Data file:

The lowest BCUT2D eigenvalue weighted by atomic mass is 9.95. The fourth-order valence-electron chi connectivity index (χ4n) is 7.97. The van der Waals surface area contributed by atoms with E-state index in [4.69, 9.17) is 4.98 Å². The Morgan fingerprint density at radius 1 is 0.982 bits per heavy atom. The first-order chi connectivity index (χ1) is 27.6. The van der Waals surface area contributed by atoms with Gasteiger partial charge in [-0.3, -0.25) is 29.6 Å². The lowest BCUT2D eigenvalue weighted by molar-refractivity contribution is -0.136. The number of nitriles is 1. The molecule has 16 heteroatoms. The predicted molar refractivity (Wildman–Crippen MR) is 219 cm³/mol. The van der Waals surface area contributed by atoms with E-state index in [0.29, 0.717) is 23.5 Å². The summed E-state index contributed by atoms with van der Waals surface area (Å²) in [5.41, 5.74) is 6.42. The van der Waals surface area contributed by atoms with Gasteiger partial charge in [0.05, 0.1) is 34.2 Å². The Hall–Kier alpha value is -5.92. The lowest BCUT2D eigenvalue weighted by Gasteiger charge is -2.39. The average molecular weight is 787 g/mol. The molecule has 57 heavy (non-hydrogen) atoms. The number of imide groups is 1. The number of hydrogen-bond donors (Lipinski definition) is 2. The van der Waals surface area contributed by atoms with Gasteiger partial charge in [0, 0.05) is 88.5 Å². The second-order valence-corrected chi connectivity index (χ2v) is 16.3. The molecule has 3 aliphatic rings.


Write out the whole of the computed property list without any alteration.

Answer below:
The lowest BCUT2D eigenvalue weighted by atomic mass is 9.95. The fourth-order valence-electron chi connectivity index (χ4n) is 7.97. The van der Waals surface area contributed by atoms with E-state index in [4.69, 9.17) is 4.98 Å². The Morgan fingerprint density at radius 1 is 0.982 bits per heavy atom. The first-order chi connectivity index (χ1) is 27.6. The van der Waals surface area contributed by atoms with Gasteiger partial charge in [-0.3, -0.25) is 29.6 Å². The lowest BCUT2D eigenvalue weighted by molar-refractivity contribution is -0.136. The number of nitriles is 1. The molecule has 16 heteroatoms. The predicted molar refractivity (Wildman–Crippen MR) is 219 cm³/mol. The van der Waals surface area contributed by atoms with E-state index in [0.29, 0.717) is 23.5 Å². The summed E-state index contributed by atoms with van der Waals surface area (Å²) in [5.41, 5.74) is 6.42. The van der Waals surface area contributed by atoms with Gasteiger partial charge in [0.05, 0.1) is 34.2 Å². The Hall–Kier alpha value is -5.92. The lowest BCUT2D eigenvalue weighted by Gasteiger charge is -2.39. The average molecular weight is 787 g/mol. The molecule has 57 heavy (non-hydrogen) atoms. The number of imide groups is 1. The number of hydrogen-bond donors (Lipinski definition) is 2. The van der Waals surface area contributed by atoms with Gasteiger partial charge in [0, 0.05) is 88.5 Å². The second-order valence-corrected chi connectivity index (χ2v) is 16.3. The molecule has 3 aliphatic rings.